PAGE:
Hillsong Church pledges ‘diversity,’ seeks to revamp global board to be at least 40% female

by Seth Udinski

Seth Udinski, FISM News


In the latest update to the controversy surrounding the global megachurch Hillsong, the church announced recently that it will perform a serious overhaul of its current global board to include more women. The church’s goal is for the board to comprised of at least 40% women.

Though some will praise the global megachurch for its movement towards “diversity,” many question whether this is a legitimate attempt at diversity or simply a quick-fix bandage to cover over the church’s recent slew of sexual immorality charges against prominent pastors.

The controversy hit news headlines in 2020, when Hillsong NYC pastor Carl Lentz admitted to adultery and stepped down from his role. Then in early 2022, Discovery+ released a tell-all docuseries on the controversial underbelly of the global megachurch.

The series spent considerable time exploring the powerful brand of Hillsong founder Brian Houston, who had served as the church’s lead pastor from its founding in 1983 until his own controversial resignation this past year.

FISM News covered two separate allegations that contributed to the lead pastor’s downfall – charges of sexual assault from multiple women, and a conspiracy to cover up homosexual child abuse committed by Houston’s late father Frank, also a pastor, in the 1970s.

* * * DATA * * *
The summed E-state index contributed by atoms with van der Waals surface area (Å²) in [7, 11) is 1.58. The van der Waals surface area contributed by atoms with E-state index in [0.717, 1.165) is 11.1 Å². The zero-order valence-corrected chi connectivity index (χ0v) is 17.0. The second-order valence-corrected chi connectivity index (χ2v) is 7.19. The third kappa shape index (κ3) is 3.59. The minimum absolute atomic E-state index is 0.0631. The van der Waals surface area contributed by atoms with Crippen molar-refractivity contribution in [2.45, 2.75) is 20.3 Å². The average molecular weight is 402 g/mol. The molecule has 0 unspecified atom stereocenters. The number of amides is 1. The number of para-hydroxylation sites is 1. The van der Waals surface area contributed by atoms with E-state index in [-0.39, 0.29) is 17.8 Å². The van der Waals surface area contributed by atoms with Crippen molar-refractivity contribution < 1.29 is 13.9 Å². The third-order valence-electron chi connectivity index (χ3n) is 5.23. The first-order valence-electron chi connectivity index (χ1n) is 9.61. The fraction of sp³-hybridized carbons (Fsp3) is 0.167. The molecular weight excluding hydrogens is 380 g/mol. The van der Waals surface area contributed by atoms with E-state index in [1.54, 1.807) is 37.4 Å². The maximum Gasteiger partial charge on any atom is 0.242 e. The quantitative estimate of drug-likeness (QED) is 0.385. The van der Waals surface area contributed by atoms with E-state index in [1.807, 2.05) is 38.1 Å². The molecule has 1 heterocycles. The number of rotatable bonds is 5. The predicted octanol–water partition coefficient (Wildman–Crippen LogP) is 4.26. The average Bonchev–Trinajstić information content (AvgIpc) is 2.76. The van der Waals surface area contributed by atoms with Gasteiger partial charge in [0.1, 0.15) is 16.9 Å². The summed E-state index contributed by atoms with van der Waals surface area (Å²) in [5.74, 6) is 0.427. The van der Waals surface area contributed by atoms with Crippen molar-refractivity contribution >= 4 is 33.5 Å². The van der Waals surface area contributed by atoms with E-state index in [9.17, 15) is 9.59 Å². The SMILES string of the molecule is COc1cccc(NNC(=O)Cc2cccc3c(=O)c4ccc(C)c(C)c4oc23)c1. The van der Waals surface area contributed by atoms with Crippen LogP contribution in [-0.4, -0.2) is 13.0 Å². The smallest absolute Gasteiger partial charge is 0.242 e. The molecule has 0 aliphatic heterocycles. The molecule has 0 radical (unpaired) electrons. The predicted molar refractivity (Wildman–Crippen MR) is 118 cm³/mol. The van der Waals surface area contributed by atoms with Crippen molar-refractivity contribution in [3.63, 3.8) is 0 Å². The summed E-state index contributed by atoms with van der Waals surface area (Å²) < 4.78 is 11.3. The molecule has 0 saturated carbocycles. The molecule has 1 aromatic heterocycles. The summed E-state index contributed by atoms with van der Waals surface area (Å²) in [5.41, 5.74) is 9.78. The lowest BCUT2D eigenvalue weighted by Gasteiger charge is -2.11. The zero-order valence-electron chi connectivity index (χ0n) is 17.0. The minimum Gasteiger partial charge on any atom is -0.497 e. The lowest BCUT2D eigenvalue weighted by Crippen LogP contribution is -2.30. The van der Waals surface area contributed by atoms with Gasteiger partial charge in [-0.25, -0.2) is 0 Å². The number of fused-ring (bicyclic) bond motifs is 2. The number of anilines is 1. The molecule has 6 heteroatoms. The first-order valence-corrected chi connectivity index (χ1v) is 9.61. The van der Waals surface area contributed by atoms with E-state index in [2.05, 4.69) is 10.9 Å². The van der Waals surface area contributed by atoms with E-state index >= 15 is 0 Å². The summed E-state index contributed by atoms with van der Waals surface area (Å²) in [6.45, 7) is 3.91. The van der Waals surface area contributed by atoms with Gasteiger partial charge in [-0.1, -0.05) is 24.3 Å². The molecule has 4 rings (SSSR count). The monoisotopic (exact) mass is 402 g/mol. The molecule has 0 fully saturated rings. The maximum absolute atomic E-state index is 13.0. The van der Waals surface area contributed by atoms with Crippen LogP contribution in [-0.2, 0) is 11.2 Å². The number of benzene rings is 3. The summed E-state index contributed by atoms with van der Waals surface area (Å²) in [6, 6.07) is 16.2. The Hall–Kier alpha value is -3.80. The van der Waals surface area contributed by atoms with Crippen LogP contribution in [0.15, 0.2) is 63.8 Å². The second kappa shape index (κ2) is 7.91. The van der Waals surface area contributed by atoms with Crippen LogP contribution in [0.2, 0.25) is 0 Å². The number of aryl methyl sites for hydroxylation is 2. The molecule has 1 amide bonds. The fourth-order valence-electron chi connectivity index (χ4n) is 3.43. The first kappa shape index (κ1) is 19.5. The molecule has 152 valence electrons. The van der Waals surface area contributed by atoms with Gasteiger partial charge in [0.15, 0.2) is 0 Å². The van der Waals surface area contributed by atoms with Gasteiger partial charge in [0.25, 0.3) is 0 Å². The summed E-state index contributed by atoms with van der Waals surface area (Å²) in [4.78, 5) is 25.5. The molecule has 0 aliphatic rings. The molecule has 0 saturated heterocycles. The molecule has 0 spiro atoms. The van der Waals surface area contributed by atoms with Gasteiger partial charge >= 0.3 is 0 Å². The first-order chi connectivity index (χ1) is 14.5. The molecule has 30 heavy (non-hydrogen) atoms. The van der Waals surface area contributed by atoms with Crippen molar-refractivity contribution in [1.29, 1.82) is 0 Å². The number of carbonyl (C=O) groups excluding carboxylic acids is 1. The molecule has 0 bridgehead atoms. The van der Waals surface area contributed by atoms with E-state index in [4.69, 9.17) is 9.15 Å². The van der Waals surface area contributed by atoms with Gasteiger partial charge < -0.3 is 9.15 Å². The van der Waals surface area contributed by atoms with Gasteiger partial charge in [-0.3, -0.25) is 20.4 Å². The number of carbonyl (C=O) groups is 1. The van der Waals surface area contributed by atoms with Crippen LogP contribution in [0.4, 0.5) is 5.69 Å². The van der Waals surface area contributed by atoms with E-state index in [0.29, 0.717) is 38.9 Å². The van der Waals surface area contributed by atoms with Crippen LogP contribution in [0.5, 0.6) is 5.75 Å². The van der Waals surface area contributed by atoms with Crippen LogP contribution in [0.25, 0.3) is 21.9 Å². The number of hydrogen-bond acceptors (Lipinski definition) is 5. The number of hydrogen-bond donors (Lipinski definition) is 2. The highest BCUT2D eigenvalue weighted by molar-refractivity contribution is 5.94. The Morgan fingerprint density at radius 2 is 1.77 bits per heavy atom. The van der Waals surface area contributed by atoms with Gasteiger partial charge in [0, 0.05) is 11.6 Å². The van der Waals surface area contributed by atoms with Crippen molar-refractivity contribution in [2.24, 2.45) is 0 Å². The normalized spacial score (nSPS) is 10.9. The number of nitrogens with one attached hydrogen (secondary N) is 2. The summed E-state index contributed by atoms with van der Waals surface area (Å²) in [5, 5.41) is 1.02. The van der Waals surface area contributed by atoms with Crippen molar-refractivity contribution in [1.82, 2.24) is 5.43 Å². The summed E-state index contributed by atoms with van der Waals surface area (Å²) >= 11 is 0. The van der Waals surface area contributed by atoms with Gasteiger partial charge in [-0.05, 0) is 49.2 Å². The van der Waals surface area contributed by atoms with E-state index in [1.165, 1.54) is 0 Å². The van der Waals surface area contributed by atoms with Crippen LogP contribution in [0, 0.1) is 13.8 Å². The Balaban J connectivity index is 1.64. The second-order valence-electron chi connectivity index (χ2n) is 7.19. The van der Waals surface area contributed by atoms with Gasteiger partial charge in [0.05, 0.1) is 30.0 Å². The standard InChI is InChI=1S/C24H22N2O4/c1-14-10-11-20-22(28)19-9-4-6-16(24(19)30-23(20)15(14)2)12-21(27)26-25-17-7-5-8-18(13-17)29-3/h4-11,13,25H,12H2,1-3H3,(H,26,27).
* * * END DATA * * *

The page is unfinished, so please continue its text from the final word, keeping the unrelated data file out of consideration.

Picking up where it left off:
On Tuesday, church executives announced the changes in a meeting at the church’s home base in Australia. They revealed that multiple global members have either resigned or changed roles, including Brian Houston’s son Benjamin.

According to The Christian Post, the overhaul came only months after a call to accountability from Hillsong Phoenix Lead Pastor Terry Crist, in which the Phoenix pastor demanded the global board be scrutinized.

Crist said at the time,

As information began to leak out as to what was in the report, and as the global board made the decision to increase financial controls within the churches, lead pastors were suddenly asked to sign NDAs and non-competes. Some of us couldn’t do that in good conscience.

It should be noted that multiple location pastors have resigned since Houston’s downfall, many of them in an effort to separate from the institution’s poor handling of the widespread abuse.